Ten Puppy Teething Survival Tips!
The Modern Bark – Dog Training Tips And Insights
Depending on your puppy’s breed, teething will begin somewhere between 13 and 16 weeks, and the small, sharp milk teeth will begin to be pushed out by the larger adult teeth. With this developmental stage comes a new set of challenges. This is the puppy equivalent to the “terrible twos” -staircase banisters, window sills, house plants, leashes, table and chair legs, shoes and socks, all are fair game to the teething puppy that does not yet know its boundaries. If she can get her mouth around it, it’s going to be fun to destroy!
Keep in mind, as the puppy begins to teeth, the jaw is growing rapidly; the gums are inflamed from cutting new teeth, and your puppy is, in general, feeling pretty miserable. This is not a good time to do any serious training outside of basic puppy manners. He or she is going to be crabby, easily distracted and not a good candidate for learning new tricks. You will both be frustrated with any advanced training in this phase of your puppy’s development.
To help ease his pain and yours, here are some tips and tools of the trade that we and other breeders have used with success to channel a puppy’s need to chew towards appropriate objects. Included are some of the best teething toys for puppies of all breeds as well as chew deterrents. Additionally, the training techniques discussed will help him learn some important boundaries in his relationship with his new family members.
1) “Leave It!” – It’s a good idea to begin to teach your puppy “Leave It!” as soon as you bring him home. A good “Leave It” will prevent you from getting into a tug of war over an object that you value, leaving it in worse condition than when you first discovered it in puppy’s mouth.
“Leave It!” is taught by playing tug with your puppy with a preferred toy. When you want the puppy to let go of the toy, you say “Leave It,” holding the toy with one hand, and producing a treat in the other hand. The puppy will release the toy for the treat, and you reward the puppy with the treat, saying, “Good Leave It!” Eventually, you will replace the treat with another favored toy, alternating between a reward of favored toy or treat until the puppy has a firm grasp of the phrase “Leave It.”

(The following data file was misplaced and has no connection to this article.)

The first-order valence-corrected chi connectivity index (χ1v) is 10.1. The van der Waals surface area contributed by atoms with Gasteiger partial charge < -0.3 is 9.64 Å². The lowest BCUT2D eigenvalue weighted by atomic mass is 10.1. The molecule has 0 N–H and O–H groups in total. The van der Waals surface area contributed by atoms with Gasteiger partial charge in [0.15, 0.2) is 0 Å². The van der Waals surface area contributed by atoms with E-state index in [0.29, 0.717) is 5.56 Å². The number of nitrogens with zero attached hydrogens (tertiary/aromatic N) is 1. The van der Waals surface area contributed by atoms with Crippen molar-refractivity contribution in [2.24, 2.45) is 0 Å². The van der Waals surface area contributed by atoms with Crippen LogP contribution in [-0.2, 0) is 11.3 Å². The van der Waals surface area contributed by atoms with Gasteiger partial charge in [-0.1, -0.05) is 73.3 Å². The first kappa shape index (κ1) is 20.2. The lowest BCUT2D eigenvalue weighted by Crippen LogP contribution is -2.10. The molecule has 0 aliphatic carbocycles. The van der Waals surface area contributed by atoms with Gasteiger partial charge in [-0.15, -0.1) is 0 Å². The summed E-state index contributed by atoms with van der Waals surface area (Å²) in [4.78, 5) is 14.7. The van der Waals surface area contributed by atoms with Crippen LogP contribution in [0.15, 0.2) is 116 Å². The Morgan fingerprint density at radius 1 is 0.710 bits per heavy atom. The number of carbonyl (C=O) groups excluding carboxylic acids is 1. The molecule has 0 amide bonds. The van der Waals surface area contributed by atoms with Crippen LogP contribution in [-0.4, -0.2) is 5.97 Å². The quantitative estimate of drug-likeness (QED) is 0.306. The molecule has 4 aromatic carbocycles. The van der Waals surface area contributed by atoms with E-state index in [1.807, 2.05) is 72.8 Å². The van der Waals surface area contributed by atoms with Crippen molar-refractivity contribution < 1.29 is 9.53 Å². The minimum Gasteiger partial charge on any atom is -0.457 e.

2) Trade Up – Whenever you find your puppy chewing on something inappropriate, correct him with a “no.” Then trade up by giving him a toy that you know he likes. Once he starts chewing on the correct toy, praise him.
Always try to find a way for your puppy to be “right” and deserving of praise at the end of any training session or correction. In times when a training session has not resulted in a breakthrough, end the session with a command that the puppy knows well, so that it can be ended with a “good dog,” praise and a treat.
3) Grannick’s Bitter Apple Spray – Grannick’s Bitter Apple Spray has prevented my dogs from chewing on leads, furniture and themselves. The taste is unpleasant, and puppies generally look for something else to chew on. Spray down any hard surfaces that your puppy may be inclined to chew on: window sills, stair railings, furniture legs etc… Color test any fabric before you spray Grannicks on large areas of cloth.
4) Chilly Bone – MultiPet makes a very durable toy called the Chilly Bone. This toy lasted us through 3 generations of teething puppies, before it disappeared in the backyard. It may still be out there in reasonably good condition.
The Chilly Bone is covered with a tough canvas outer and filled with a non-toxic gel that will freeze quickly in the freezer. This toy numbs the sore gums and cools the tendency towards feverishness. It’s great for the adult dogs too on hot summer days, helping to lower body temperature after exercise in the heat of the day. Rinse with plain soap and water and freeze while still damp once it has thawed.